Twelve normal healthy volunteers (6 males and 6 females) undergoing yoga training for 90 days were studied for the effect of yoga on exercise tolerance. Their ages ranged from 18 to 28 years. The volunteers were taught only Pranayama for the first 20 days and later on yogic asanas were added. Sub-maximal exercise tolerance test was done on a motorized treadmill by using Balke's modified protocol, initially, after 20 days (Phase-I) and after 90 days of yoga training (Phase-II).
Data regarding perceived change were collected as part of a study of the effects of aerobic exercise training on psychological, cognitive, and physiological functioning among 101 healthy older adults. Subjects were assigned randomly to an aerobic exercise group, a yoga control group, or a waiting list group for 16 weeks, after which all subjects participated in aerobic exercise for another 16 weeks.
OBJECTIVES: To determine the effects of up to 14 months of aerobic exercise on measures of bone density in older adults. DESIGN: Randomized controlled trial with subjects assigned to either an aerobic exercise condition, non-aerobic yoga, or a wait list non-exercise control group for 4 months. Aerobic fitness and bone density were evaluated in all subjects at baseline (Time 1) and after 4 months (Time 2). A semi-crossover design was utilized with all subjects completing 4 months of aerobic exercise, followed by another evaluation (Time 3).
The purpose of this study was to determine the psychological, behavioral, and cognitive changes associated with up to 14 months of aerobic exercise training. For the first 4 months of the study, 101 older (greater than 60 years) men and women were randomly assigned to one of three conditions: Aerobic exercise, Yoga, or a Waiting List control group. Before and following the intervention, all subjects completed a comprehensive assessment battery, including measures of mood and cognitive functioning.
The effect of pranayama a controlled breathing practice, on exercise tests was studied in athletes in two phases; sub-maximal and maximal exercise tests. At the end of phase I (one year) both the groups (control and experimental) achieved significantly higher work rate and reduction in oxygen consumption per unit work. There was a significant reduction in blood lactate and an increase in P/L ratio in the experimental group, at rest.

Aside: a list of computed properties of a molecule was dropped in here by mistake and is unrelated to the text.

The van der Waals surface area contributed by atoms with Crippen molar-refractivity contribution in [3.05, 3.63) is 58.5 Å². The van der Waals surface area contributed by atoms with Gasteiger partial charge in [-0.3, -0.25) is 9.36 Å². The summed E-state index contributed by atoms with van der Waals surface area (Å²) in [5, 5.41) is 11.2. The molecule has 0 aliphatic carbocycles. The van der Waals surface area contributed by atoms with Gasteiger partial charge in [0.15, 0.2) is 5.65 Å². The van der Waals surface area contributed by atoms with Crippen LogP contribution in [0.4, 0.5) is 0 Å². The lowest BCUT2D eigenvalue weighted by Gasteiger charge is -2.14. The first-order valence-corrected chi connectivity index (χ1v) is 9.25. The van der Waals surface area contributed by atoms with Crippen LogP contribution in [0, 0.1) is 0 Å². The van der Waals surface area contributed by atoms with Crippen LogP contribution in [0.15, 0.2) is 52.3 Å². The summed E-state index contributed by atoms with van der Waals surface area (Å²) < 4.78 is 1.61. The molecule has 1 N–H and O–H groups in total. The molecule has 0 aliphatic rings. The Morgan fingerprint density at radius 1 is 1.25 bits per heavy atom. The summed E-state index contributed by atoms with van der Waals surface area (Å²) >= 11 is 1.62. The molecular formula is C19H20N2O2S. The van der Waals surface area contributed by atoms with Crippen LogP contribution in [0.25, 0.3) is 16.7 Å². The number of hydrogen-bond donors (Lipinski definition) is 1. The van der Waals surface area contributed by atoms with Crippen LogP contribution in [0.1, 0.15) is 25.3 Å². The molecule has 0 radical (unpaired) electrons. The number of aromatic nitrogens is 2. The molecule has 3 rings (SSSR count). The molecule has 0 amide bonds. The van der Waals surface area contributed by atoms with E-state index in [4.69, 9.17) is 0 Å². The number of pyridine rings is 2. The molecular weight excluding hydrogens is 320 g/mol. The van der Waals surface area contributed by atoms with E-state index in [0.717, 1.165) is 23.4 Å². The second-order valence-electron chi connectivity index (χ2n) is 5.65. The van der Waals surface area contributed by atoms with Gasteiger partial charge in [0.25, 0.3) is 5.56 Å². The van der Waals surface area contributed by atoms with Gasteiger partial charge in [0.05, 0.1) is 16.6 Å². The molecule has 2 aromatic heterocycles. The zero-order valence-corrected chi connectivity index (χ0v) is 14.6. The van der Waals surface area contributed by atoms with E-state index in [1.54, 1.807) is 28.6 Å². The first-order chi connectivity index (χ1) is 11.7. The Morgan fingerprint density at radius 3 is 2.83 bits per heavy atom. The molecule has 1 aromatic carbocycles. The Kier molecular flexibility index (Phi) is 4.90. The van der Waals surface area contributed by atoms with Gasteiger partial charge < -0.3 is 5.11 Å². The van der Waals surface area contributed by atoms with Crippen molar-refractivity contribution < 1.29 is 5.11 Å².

It is unclear whether the age-associated reduction in baroreflex sensitivity is modifiable by exercise training. The effects of aerobic exercise training and yoga, a non-aerobic control intervention, on the baroreflex of elderly persons was determined. Baroreflex sensitivity was quantified by the alpha-index, at high frequency (HF; 0.15-0.35 Hz, reflecting parasympathetic activity) and mid-frequency (MF; 0.05-0.15 Hz, reflecting sympathetic activity as well), derived from spectral and cross-spectral analysis of spontaneous fluctuations in heart rate and blood pressure.
A study was undertaken to observe any beneficial effect of yogic practices during training period on the young trainees. 54 trainees of 20-25 years age group were divided randomly in two groups i.e. yoga and control group. Yoga group (23 males and 5 females) was administered yogic practices for the first five months of the course while control group (21 males and 5 females) did not perform yogic exercises during this period. From the 6th to 10th month of training both the groups performed the yogic practices.
Surya Namaskar (SN), a group of Yogic exercise consists of a set of twelve postures which is practiced by some of the yoga practitioners. The present study was undertaken to observe critically the energy cost and different cardiorespiratory changes during the practice of SN. Twenty-one male volunteers from the Indian Army practiced selected Yogic exercises for six days in a week for three months duration. The Yogic practice schedule consisted of Hatha Yogic Asanas (28 min), Pranayama (10.5 min) and Meditation (5 min).
BACKGROUND: Little is known about the metabolic and heart rate responses to a typical hatha yoga session. The purposes of this study were 1) to determine whether a typical yoga practice using various postures meets the current recommendations for levels of physical activity required to improve and maintain health and cardiovascular fitness; 2) to determine the reliability of metabolic costs of yoga across sessions; 3) to compare the metabolic costs of yoga practice to those of treadmill walking.
BACKGROUND: Despite recent advances in pharmacologic and device therapy, morbidity and mortality from heart failure (HF) remain high. Yoga combines physical and breathing exercises that may benefit patients with HF. We hypothesized that an 8-week regimen of yoga in addition to standard medical therapy would improve exercise capacity, inflammatory markers, and quality of life (QoL) in patients with HF. METHODS AND RESULTS: New York Heart Association Class I-III HF patients were randomized to yoga treatment (YT) or standard medical therapy (MT).